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South Dakota Gov. Noem erroneously describes meeting with North Korea’s Kim Jong Un in new book

WASHINGTON (AP) — South Dakota Gov. Kristi Noem described in a new book having met with North Korean leader Kim Jong Un during her time in Congress. But her office said Friday that the story of the meeting was an error as further scrutiny was put on the Republican governor’s life story.

Noem was already facing backlash for a description of how she shot a hunting dog. The book was part of an overt pitch to be chosen as a running mate for Donald Trump, the presumptive Republican presidential nominee. But her political prospects have fallen amid bipartisan disgust for how she recounted killing her 14-month-old wirehaired pointer named Cricket after it had shown aggressive behavior and killed her neighbor’s chickens.

In her soon-to-be-released book, “No Going Back: The Truth on What’s Wrong with Politics and How We Move America Forward,” Noem describes instances where she has stood up to international leaders — anecdotes that would have bolstered her foreign policy experience — but those were called into question. She writes about meeting Kim Jong Un while she worked in Congress, and more recently, canceling a meeting with French President Emmanuel Macron

After The Dakota Scout first reported Noem’s descriptions of the meetings, her spokesman Ian Fury said in a statement, “It was brought to our attention that the upcoming book ‘No Going Back’ has two small errors. This has been communicated to the ghostwriter and editor.”

Fury said that Kim was erroneously included in a list of world leaders Noem has met with, and she also mistook the dates in which she spoke with former United Nations ambassador Nikki Haley.

“The book has not been released yet, and all future editions will be corrected,” Fury added.

In the book, Noem wrote, “Through my tenure on the House Armed Services Committee, I had the chance to travel to many countries to meet with world leaders – some who wanted our help, and some who didn’t. I remember when I met with the North Korean dictator Kim Jong Un. I’m sure he underestimated me, having no clue about my experience staring down little tyrants (I’d been a children’s pastor after all).”

The description of such a meeting was quickly met with skepticism by experts in U.S.-North Korea relations. When Noem was a member of the House Armed Services Committee from 2013 to 2015, relations between North Korea and the U.S. were tense and a congressional delegation meeting with Kim would have generated considerable awareness, said Syd Seiler, a former U.S. intelligence officer who spent decades working on the relationship with North Korea.

“Nothing like this happened,” he said, adding that he was working at the White House and State Department during that time period and had not been notified of a congressional meeting with Kim.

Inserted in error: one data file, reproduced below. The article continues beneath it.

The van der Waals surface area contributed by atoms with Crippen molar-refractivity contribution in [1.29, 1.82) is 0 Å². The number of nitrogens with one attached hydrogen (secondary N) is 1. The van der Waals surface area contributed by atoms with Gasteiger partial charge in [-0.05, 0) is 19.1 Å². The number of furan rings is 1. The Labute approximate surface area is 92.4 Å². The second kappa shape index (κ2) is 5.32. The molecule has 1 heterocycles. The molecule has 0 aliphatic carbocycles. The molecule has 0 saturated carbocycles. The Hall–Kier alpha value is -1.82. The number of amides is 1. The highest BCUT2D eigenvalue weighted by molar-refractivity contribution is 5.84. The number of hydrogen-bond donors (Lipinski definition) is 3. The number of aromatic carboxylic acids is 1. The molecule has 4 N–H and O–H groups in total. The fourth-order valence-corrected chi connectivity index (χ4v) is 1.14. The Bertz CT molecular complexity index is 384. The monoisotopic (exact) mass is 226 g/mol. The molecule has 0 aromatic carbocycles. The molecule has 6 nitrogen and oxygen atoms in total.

Noem did join an international congressional trip, known as a codel, to Japan, South Korea and China in 2014.

In the book, Noem also writes that she was “slated to meet” with Macron in November last year while she was in Paris for a conference of European conservative leaders, but later canceled when he made comments that she considered “pro-Hamas.”

However, Macron’s office told The Associated Press that no “direct invitation” had been made for Noem to meet the French president, though it did not rule out that she may have been invited to a Paris event that he was also scheduled to attend.

Fury said, “The governor was invited to sit in President Macron’s box for the Armistice Day Parade at Arc de Triomphe. Following his anti-Israel comments, she chose to cancel.”

Meanwhile, Noem is trying to fend off the bipartisan backlash for the book’s description of shooting her hunting dog, as well as a goat.

“Don’t believe the #fakenews media’s twisted spin,” she posted on X, formerly Twitter, this week. “I had a choice between the safety of my children and an animal who had a history of attacking people & killing livestock.”

Her spokesman, Fury, also cast scrutiny of the errors in Noem’s book as biased, saying, “The media will, of course, try and make these tiny issues huge but will continue to downplay Joe Biden’s repeated and false claims … “

Still, members of Congress have poked fun at Noem, with Reps. Jared Moskowitz, a Democrat from Florida, Susan Wild. a Democrat from Pennsylvania. and Nancy Mace, a Republican from South Carolina, launching a Congressional Dog Lovers Caucus this week.

Moskowitz said on X that one of the group’s rules was “you cannot kill a puppy.”


Associated Press writer Sylvie Corbet in Paris contributed.

Stephen Groves, The Associated Press

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